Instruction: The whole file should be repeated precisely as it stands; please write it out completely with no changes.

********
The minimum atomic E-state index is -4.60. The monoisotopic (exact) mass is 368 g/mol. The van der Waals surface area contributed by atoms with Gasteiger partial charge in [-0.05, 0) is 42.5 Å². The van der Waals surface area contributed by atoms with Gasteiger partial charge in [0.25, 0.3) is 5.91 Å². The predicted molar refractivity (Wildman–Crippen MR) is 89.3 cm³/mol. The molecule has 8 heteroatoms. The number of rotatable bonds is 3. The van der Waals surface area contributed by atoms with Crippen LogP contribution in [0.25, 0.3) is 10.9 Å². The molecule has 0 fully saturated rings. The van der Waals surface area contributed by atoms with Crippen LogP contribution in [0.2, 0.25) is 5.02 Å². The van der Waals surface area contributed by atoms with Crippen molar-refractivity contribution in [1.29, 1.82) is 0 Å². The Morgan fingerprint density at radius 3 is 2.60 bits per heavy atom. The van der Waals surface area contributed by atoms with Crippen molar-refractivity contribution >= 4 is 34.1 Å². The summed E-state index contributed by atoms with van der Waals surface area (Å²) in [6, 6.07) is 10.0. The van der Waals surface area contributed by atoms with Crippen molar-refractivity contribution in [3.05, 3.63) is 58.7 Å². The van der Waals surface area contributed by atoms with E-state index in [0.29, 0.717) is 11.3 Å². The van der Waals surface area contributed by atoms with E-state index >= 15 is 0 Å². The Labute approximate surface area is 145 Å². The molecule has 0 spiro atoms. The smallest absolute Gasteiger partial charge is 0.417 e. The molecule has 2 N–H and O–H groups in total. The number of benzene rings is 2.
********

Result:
The minimum atomic E-state index is -4.60. The monoisotopic (exact) mass is 368 g/mol. The van der Waals surface area contributed by atoms with Gasteiger partial charge in [-0.05, 0) is 42.5 Å². The van der Waals surface area contributed by atoms with Gasteiger partial charge in [0.25, 0.3) is 5.91 Å². The predicted molar refractivity (Wildman–Crippen MR) is 89.3 cm³/mol. The molecule has 8 heteroatoms. The number of rotatable bonds is 3. The van der Waals surface area contributed by atoms with Crippen LogP contribution in [0.25, 0.3) is 10.9 Å². The molecule has 0 fully saturated rings. The van der Waals surface area contributed by atoms with Crippen LogP contribution in [0.2, 0.25) is 5.02 Å². The van der Waals surface area contributed by atoms with Crippen molar-refractivity contribution in [1.29, 1.82) is 0 Å². The Morgan fingerprint density at radius 3 is 2.60 bits per heavy atom. The van der Waals surface area contributed by atoms with Crippen molar-refractivity contribution >= 4 is 34.1 Å². The summed E-state index contributed by atoms with van der Waals surface area (Å²) in [6, 6.07) is 10.0. The van der Waals surface area contributed by atoms with Crippen molar-refractivity contribution in [3.05, 3.63) is 58.7 Å². The van der Waals surface area contributed by atoms with E-state index in [0.29, 0.717) is 11.3 Å². The van der Waals surface area contributed by atoms with E-state index >= 15 is 0 Å². The Labute approximate surface area is 145 Å². The molecule has 0 spiro atoms. The smallest absolute Gasteiger partial charge is 0.417 e. The molecule has 2 N–H and O–H groups in total. The number of benzene rings is 2.